Protecting the vulnerable
Because the ongoing impact of Covid-19 is even more disproportionally targeted towards the most vulnerable, questions are being asked as to whether society as a whole should do more to protect them, and find ways to mitigate the ongoing death toll.
Emma Hodcroft, an epidemiologist at the Institute for Social and Preventive Medicine at the University of Bern, points out that Switzerland has offered the latest round of booster vaccines to all over 18s, and suggests that this strategy could be applied more widely.
“Boosting younger age groups can make a difference by cutting transmission,” she says. “That could protect someone in one of those vulnerable groups from getting Covid and having a really bad outcome.”
While antivirals such as Paxlovid have been credited with reducing mortalities, their rollout hasn’t gone entirely smoothly. The UK purchased 4.98 million doses of antivirals at the end of 2021, but to date, only a small fraction have been used, while in the US, there have been questions as to whether Paxlovid has been appropriately targeted towards those who really need it.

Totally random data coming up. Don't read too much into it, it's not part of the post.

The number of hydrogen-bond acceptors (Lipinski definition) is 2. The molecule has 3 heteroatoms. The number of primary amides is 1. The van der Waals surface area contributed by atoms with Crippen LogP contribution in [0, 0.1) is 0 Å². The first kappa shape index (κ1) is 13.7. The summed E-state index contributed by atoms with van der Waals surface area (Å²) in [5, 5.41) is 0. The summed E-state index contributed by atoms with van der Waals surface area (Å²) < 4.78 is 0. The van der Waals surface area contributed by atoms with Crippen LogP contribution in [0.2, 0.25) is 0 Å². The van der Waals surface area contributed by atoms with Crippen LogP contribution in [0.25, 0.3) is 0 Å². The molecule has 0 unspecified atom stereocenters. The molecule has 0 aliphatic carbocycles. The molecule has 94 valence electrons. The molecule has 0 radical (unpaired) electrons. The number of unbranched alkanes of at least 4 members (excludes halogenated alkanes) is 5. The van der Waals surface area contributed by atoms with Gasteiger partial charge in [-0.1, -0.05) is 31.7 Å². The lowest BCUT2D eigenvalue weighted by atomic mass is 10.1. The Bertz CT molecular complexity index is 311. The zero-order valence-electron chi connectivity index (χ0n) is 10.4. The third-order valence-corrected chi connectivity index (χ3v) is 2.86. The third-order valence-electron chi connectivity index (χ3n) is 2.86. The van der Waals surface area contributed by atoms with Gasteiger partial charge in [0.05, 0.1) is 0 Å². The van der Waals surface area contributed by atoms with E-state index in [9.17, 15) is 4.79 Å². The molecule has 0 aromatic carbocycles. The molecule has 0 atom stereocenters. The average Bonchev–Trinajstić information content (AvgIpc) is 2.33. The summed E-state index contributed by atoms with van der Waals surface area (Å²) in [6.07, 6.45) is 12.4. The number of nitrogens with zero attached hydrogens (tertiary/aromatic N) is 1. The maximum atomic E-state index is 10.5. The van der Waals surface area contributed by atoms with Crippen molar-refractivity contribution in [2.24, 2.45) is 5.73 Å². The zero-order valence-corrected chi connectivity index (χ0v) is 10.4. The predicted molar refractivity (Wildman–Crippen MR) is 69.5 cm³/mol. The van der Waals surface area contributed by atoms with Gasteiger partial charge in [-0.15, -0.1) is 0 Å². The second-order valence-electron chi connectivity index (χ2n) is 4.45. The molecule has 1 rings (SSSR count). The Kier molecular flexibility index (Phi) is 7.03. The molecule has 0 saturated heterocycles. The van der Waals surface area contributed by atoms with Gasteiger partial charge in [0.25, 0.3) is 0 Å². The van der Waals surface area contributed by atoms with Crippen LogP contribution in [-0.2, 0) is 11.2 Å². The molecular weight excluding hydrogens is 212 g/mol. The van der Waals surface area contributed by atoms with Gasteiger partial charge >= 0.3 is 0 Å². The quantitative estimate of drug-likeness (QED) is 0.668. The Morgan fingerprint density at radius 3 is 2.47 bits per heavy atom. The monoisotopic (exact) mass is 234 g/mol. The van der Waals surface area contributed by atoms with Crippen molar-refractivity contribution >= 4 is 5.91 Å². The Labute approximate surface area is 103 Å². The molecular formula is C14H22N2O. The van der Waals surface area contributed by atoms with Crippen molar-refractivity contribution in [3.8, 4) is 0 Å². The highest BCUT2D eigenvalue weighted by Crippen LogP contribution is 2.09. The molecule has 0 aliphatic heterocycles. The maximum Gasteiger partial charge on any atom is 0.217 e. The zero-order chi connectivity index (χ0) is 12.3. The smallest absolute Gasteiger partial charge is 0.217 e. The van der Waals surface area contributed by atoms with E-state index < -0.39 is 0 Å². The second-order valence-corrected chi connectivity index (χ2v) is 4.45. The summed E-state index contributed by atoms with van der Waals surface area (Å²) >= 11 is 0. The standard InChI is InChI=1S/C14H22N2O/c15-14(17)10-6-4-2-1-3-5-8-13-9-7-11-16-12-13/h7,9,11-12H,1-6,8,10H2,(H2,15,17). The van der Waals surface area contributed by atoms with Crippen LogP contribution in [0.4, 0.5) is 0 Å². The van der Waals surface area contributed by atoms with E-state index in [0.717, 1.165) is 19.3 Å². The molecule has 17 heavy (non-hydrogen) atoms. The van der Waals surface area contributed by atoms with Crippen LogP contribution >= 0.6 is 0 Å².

“Doctors are sceptical as to whether every single person with Covid should be on an antiviral, which is understandable,” says Nash. “I think it should be just used in people who are much older – even if they’ve been vaccinated and boosted, they should be prioritised because of waning immunity. Or [it should be used in] the unvaccinated and people with co-morbidities.”
There are also fears that monoclonal antibodies – lab grown proteins which supplement the body’s immune system – such as Regeneron’s Regen-Cov and Astrazeneca’s antibody cocktail Evusheld, which have been credited with saving the lives of many people with compromised immune systems, are rapidly waning in effectiveness against newer variants.